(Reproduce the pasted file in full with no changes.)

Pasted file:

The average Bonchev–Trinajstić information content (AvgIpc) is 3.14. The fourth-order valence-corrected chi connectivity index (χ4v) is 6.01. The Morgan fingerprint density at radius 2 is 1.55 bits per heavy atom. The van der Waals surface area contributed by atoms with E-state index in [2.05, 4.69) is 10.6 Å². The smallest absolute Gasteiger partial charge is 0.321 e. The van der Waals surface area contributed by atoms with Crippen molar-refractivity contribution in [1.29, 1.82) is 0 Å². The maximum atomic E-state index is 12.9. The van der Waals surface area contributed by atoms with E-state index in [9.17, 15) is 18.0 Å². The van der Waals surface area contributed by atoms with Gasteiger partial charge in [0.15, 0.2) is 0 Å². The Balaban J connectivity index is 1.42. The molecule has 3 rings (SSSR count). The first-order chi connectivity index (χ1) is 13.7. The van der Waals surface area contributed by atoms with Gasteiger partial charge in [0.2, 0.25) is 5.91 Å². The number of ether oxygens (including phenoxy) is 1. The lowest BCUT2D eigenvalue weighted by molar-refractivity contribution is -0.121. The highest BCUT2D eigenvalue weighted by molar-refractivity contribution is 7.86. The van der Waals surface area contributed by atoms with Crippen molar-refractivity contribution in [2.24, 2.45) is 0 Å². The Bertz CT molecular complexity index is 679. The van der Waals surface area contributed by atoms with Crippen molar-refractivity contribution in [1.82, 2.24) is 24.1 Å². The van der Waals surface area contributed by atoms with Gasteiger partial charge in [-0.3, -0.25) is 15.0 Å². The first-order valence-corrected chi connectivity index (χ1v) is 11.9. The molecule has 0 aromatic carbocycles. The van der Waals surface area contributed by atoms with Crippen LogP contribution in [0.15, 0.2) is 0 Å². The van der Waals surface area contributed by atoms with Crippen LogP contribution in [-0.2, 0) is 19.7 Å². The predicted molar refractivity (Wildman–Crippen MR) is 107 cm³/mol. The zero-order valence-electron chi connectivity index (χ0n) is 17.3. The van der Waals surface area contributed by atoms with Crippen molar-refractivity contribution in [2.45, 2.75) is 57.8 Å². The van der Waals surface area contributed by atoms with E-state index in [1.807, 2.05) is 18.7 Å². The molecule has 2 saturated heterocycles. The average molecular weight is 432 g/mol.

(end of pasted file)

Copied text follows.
The average Bonchev–Trinajstić information content (AvgIpc) is 3.14. The fourth-order valence-corrected chi connectivity index (χ4v) is 6.01. The Morgan fingerprint density at radius 2 is 1.55 bits per heavy atom. The van der Waals surface area contributed by atoms with E-state index in [2.05, 4.69) is 10.6 Å². The smallest absolute Gasteiger partial charge is 0.321 e. The van der Waals surface area contributed by atoms with Crippen molar-refractivity contribution in [1.29, 1.82) is 0 Å². The maximum atomic E-state index is 12.9. The van der Waals surface area contributed by atoms with E-state index in [9.17, 15) is 18.0 Å². The van der Waals surface area contributed by atoms with Gasteiger partial charge in [0.15, 0.2) is 0 Å². The Balaban J connectivity index is 1.42. The molecule has 3 rings (SSSR count). The first-order chi connectivity index (χ1) is 13.7. The van der Waals surface area contributed by atoms with Gasteiger partial charge in [0.2, 0.25) is 5.91 Å². The number of ether oxygens (including phenoxy) is 1. The lowest BCUT2D eigenvalue weighted by molar-refractivity contribution is -0.121. The highest BCUT2D eigenvalue weighted by molar-refractivity contribution is 7.86. The van der Waals surface area contributed by atoms with Crippen molar-refractivity contribution in [2.24, 2.45) is 0 Å². The Bertz CT molecular complexity index is 679. The van der Waals surface area contributed by atoms with Crippen molar-refractivity contribution in [1.82, 2.24) is 24.1 Å². The van der Waals surface area contributed by atoms with Gasteiger partial charge in [-0.3, -0.25) is 15.0 Å². The first-order valence-corrected chi connectivity index (χ1v) is 11.9. The molecule has 0 aromatic carbocycles. The van der Waals surface area contributed by atoms with Crippen LogP contribution in [0.15, 0.2) is 0 Å². The van der Waals surface area contributed by atoms with Crippen LogP contribution in [-0.2, 0) is 19.7 Å². The predicted molar refractivity (Wildman–Crippen MR) is 107 cm³/mol. The zero-order valence-electron chi connectivity index (χ0n) is 17.3. The van der Waals surface area contributed by atoms with Crippen molar-refractivity contribution in [2.45, 2.75) is 57.8 Å². The van der Waals surface area contributed by atoms with E-state index in [1.807, 2.05) is 18.7 Å². The molecule has 2 saturated heterocycles. The average molecular weight is 432 g/mol.